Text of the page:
Using data-streaming and ray-intersection tests, we gathered heat maps of each specific participant’s gaze dynamics for each trial (Figure 15) and then compounded these into tallies of all objects that user participants stared at, and how long those objects held their gaze, during the crossing trials (Figure 22). To exclude very brief intersections between users’ gaze and objects (e.g., while they are simply turning their heads), we filtered the gaze interactions to meaningful periods of time and for objects in which gaze was fixed (what we term as ‘filtered gaze’).
While participants spent time gazing at all objects at the roadside, we found that they were particularly attentive to other pedestrians and to vehicles. While participants did show interest in fixed (civil infrastructure) features such as pedestrian crossing lights and traffic lights, their gaze upon those objects was often relatively infrequent and short-lived compared to dynamic elements of a roadside scene. Among fixed objects in the simulation, crossers turned their gaze mostly to “Walk” signals from the pedestrian crossing lights. These results for crossing infrastructure, we reason, show that crossers performed relatively quick checks against fixed elements of the roadside scene, but they spent considerably more time studying dynamic objects. As shown in Figure 22, we found significant variation in users’ attention to ambient pedestrians and to ambient vehicles. Crossers, in aggregate, gazed upon pedestrians with the highest frequency, but they did so for rather short durations of time (see the left-hand portion of the histogram in Figure 22 at upper left). Crossers’ attention to vehicles was much more sustained and drew users’ attention for most of the crossing trial duration. This implies that crossers actively spent their time focusing on roadside traffic when crossing, which is perhaps as things should be after all. This makes sense if one considers that these fixed features do not move, so once they are committed to memory they do not need to be re-checked by participants. This stands in contrast to dynamic elements of the roadside, which are continually in flux.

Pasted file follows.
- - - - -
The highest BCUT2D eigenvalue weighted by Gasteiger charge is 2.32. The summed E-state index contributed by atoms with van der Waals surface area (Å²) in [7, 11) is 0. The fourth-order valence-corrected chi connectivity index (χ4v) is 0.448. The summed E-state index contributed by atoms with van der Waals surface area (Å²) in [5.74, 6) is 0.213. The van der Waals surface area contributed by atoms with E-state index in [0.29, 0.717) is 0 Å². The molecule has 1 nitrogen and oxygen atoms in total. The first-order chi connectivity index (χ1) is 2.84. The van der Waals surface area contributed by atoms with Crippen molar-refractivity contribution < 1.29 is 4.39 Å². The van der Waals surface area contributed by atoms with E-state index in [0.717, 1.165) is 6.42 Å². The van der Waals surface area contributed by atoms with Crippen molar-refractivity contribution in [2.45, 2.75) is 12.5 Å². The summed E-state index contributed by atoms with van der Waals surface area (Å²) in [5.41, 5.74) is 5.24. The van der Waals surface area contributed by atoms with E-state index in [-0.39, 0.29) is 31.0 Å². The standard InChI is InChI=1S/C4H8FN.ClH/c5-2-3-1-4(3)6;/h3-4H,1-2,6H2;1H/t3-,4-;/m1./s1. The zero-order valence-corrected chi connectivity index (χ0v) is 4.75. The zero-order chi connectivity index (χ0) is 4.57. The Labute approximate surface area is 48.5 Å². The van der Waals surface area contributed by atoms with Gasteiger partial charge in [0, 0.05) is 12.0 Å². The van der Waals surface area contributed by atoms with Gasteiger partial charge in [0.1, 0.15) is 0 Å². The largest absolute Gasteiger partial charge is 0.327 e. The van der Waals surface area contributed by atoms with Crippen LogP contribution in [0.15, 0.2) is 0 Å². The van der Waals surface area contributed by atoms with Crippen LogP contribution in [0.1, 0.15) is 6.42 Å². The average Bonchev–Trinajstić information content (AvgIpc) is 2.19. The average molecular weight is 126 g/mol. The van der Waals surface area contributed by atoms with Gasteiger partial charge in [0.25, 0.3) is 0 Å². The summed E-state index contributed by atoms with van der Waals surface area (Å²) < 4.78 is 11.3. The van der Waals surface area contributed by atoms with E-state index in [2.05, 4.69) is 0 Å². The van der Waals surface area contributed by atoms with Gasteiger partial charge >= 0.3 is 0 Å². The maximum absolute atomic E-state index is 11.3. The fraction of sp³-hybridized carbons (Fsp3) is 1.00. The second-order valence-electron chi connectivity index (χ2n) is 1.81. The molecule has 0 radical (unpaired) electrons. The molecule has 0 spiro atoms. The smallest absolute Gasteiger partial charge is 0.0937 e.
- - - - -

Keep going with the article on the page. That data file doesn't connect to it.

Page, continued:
5. Plausibility of Results

For each of the quantitative and statistical relationships that we discussed in Section 4, we evaluated their robustness using multivariate tests (as detailed in those sections). To check on the substantive plausibility of these results, we additionally examined the signals of behavior and judgment that the simulation trials generated, to assess whether the simulations produced results that were commensurate with known factors in the safety science literature.